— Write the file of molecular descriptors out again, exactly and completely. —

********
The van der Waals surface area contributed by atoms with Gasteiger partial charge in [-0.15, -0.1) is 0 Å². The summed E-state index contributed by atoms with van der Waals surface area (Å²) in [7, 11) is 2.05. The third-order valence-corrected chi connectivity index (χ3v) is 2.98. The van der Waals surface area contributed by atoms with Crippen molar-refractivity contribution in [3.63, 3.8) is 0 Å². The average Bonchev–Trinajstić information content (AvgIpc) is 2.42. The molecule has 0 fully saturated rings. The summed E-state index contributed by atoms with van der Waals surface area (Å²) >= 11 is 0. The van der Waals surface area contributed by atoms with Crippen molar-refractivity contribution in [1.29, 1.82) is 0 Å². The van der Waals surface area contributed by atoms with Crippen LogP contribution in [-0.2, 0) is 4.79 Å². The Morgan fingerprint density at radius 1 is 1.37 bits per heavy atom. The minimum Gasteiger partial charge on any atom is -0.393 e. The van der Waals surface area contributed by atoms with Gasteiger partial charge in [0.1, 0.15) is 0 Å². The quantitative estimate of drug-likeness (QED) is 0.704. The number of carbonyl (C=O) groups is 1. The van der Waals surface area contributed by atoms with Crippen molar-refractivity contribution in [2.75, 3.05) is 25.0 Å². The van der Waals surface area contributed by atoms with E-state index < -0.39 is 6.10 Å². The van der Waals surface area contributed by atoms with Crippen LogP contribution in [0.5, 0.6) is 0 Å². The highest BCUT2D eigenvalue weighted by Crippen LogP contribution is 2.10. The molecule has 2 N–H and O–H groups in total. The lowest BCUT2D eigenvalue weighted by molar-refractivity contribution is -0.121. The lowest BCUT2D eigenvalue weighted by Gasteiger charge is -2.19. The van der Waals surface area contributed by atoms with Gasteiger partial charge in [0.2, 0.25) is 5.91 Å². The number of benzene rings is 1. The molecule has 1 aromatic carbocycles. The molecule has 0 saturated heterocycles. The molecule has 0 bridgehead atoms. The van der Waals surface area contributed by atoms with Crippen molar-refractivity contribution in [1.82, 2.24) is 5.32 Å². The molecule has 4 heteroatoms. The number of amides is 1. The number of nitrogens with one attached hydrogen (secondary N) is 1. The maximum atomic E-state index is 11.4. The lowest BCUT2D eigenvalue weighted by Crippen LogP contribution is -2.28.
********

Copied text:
The van der Waals surface area contributed by atoms with Gasteiger partial charge in [-0.15, -0.1) is 0 Å². The summed E-state index contributed by atoms with van der Waals surface area (Å²) in [7, 11) is 2.05. The third-order valence-corrected chi connectivity index (χ3v) is 2.98. The van der Waals surface area contributed by atoms with Crippen molar-refractivity contribution in [3.63, 3.8) is 0 Å². The average Bonchev–Trinajstić information content (AvgIpc) is 2.42. The molecule has 0 fully saturated rings. The summed E-state index contributed by atoms with van der Waals surface area (Å²) >= 11 is 0. The van der Waals surface area contributed by atoms with Crippen molar-refractivity contribution in [1.29, 1.82) is 0 Å². The van der Waals surface area contributed by atoms with Crippen LogP contribution in [-0.2, 0) is 4.79 Å². The Morgan fingerprint density at radius 1 is 1.37 bits per heavy atom. The minimum Gasteiger partial charge on any atom is -0.393 e. The van der Waals surface area contributed by atoms with Gasteiger partial charge in [0.1, 0.15) is 0 Å². The quantitative estimate of drug-likeness (QED) is 0.704. The number of carbonyl (C=O) groups is 1. The van der Waals surface area contributed by atoms with Crippen molar-refractivity contribution in [2.75, 3.05) is 25.0 Å². The van der Waals surface area contributed by atoms with E-state index < -0.39 is 6.10 Å². The van der Waals surface area contributed by atoms with Crippen LogP contribution in [0.5, 0.6) is 0 Å². The highest BCUT2D eigenvalue weighted by Crippen LogP contribution is 2.10. The molecule has 2 N–H and O–H groups in total. The lowest BCUT2D eigenvalue weighted by molar-refractivity contribution is -0.121. The lowest BCUT2D eigenvalue weighted by Gasteiger charge is -2.19. The van der Waals surface area contributed by atoms with Gasteiger partial charge in [0.2, 0.25) is 5.91 Å². The number of benzene rings is 1. The molecule has 1 aromatic carbocycles. The molecule has 0 saturated heterocycles. The molecule has 0 bridgehead atoms. The van der Waals surface area contributed by atoms with Crippen molar-refractivity contribution in [1.82, 2.24) is 5.32 Å². The molecule has 4 heteroatoms. The number of amides is 1. The number of nitrogens with one attached hydrogen (secondary N) is 1. The maximum atomic E-state index is 11.4. The lowest BCUT2D eigenvalue weighted by Crippen LogP contribution is -2.28.